Win: C:/ProgramData/Retrospect Client/server.txt Mac: /Library/Preferences/server.txt
How to Set Up Remote Backup
Remote backup with Retrospect enables organizations to protect both employees in the office and remote employees across the world.
Remote backup is designed specifically for endpoint protection. Please note that remote backup is not supported for server protection.
To enable remote backup, the administrator must:
Enable port forwarding for two ports to forward from the server-side public-facing IP on the router/NAT/firewall to the Retrospect engine.
Set up the Retrospect engine to accept remote backups.
Set up the Retrospect client to send periodic backup requests to the engine.
We’ll walk through each step.
Server-Side Network Configuration
Port forwarding redirects connections on specific ports from one IP to another. Retrospect requires two ports:
Port 497: multicast and remote backup broadcast
Port 22024: on-demand requests
The administrator must set up their public-facing router/NAT/firewall to forward these ports to the IP address of the computer running the Retrospect engine. With this networking change, a remote computer running Retrospect will be able to make a connection to the Retrospect engine, even though the computer running the Retrospect engine is running on the internal network.
For guidance on enabling port forwarding, please refer to the hardware’s manual.
You can verify that the ports are open using https://www.yougetsignal.com/tools/open-ports/. Remote backup will not work unless the ports are open.
Server-Side Retrospect Engine Configuration
Retrospect supports remote backup for two scenarios:
To enable remote backup for a ProactiveAI script, select the "Remote Backup Clients" item on Volumes and save on Windows or on Mac, select the "Remote Backup Clients" tag under Sources and save that selection. When a remote client contacts the Retrospect engine for a backup, the running ProactiveAI script will accept the connection and begin a backup, assuming the destination is available.
Scheduled scripts and Immediate executions (Windows-only) are not supported because of their serialized scheduling process. ProactiveAI scripts can schedule backups for any client that is available, including remote clients.
Finally, the Retrospect engine must be set up with a public/private keypair, and the administrator must deploy the client with the public key. When the Retrospect engine launches and detects the keypair, it begins listening for remote connections and automatically creates the "Remote Backup Clients" tag.
Note that if that group/tag were to be renamed or deleted, Retrospect will re-recreate it whenever a new remote client reports and is auto-added. If you manually create a tag named "Remote Backup Clients" before Retrospect, this will be used automatically.
On-Demand backups and restores for a remote client work exactly the same way as they do for local clients. The administrator can enable the option in Volumes on Windows and Sources on Mac.
Again, the Retrospect engine must be set up with a public/private keypair, and the administrator must deploy the client with the public key.
Public/Private Key encryption is a secure authentication mechanism used by Retrospect to automatically identify clients and log them into the Retrospect Server without a password through matching encryption key pairs.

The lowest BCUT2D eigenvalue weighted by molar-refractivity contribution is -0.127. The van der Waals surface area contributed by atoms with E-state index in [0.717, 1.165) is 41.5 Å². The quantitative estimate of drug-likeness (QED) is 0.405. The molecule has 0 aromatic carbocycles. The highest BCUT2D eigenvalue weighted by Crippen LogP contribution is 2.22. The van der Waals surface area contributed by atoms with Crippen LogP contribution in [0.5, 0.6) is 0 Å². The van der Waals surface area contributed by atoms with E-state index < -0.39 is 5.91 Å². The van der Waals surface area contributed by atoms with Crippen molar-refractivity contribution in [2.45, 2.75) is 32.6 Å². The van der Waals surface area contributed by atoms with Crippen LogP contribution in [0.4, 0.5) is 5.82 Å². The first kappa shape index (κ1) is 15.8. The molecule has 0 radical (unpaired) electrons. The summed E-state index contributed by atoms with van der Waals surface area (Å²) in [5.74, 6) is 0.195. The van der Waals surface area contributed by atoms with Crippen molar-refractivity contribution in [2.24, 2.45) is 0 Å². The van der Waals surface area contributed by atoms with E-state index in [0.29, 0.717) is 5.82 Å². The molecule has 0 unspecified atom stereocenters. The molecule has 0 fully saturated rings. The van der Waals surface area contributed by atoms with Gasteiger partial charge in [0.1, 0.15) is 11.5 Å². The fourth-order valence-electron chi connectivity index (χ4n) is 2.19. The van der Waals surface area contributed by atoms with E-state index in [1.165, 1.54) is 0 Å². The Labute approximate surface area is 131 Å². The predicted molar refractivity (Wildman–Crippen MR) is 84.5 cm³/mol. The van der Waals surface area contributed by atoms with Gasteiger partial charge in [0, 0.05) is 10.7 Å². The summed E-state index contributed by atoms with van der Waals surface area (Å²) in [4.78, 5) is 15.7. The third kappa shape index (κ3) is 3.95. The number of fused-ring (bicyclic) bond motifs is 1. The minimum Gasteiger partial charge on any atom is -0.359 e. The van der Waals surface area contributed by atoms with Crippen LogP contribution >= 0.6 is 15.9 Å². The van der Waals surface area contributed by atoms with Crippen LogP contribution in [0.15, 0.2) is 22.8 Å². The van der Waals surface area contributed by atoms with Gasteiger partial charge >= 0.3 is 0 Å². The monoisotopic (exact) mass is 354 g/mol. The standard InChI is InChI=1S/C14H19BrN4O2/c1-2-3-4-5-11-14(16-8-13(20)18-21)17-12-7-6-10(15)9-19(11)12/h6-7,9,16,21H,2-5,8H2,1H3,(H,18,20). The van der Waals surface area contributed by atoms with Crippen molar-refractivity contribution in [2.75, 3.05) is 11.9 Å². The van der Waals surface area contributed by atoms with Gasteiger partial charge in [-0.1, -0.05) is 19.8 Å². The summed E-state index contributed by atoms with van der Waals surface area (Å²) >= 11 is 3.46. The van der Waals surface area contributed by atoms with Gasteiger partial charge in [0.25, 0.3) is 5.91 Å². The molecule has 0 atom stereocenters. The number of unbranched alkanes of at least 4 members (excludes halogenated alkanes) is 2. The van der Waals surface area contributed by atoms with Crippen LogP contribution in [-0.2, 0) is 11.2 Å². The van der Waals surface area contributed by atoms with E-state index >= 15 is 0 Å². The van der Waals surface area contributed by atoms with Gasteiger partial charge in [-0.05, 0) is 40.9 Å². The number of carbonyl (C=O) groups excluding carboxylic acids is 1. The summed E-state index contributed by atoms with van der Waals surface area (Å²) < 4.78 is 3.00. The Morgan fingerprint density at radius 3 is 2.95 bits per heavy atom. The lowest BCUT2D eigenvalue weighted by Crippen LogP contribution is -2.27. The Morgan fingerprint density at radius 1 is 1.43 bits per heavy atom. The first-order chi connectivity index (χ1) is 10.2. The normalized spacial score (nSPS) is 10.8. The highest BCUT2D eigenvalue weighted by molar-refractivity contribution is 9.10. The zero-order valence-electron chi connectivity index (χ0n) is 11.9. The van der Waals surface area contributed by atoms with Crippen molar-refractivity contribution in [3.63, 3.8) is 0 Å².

Client-Side Retrospect Client Configuration
The Retrospect Client on the remote computer will periodically reach out to an admin-supplied DNS/IP address.
For easier deployment, the administrator can create a "server.txt" file with the public DNS/IP address of the Retrospect engine and place it next to the client installer. The client installer will look for it and read it in during installation.
To roll out remote backup for existing client installations, the administrator will need to place the text file in the following location on the machine running the Retrospect client:
After placing that file, the Retrospect client needs to be relaunched.
Switching Between Local and Remote Backup
Clients can seamlessly switch between network backup on a local network to remote backup over the internet. You do not need to set up the remote backup initially. You can transition to it and back again.
For instance, you can do the initial full backup on the local network for performance reasons and then transition to a remote backup configuration for subsequent incremental backups.
If remote backup is not working, here are a number of troubleshooting steps:
Verify the Retrospect engine has a running ProactiveAI script with the "Remote Backup Clients" tag selected under Sources (Mac) or Volumes (Windows).
Verify the client shows up under "Remote Backup Clients" on Windows or has the "Remote Backup Clients" tag set on Mac.
Verify the remote backup address in the client is a publicly-available IP address.
Verify the public key is on the client and that the client has been relaunched since adding the public key:
Win: C:/ProgramData/Retrospect Client/pubkey.dat Mac: /Library/Preferences/pubkey.dat
Public networks can block certain ports. It’s possible only well-known ports (i.e. port 80) are open to connect. You can verify the ports are open using https://www.yougetsignal.com/tools/open-ports/.
Customers using non-English languages will need to manually create the "Remote Backup Clients" tag. This bug will be fixed in the next update.
If the Retrospect Client software is installed on the same machine as the Retrospect engine, the engine will be unable to receive packets from remote backup clients, as the two bind to the same port.
Last Update: November 20, 2018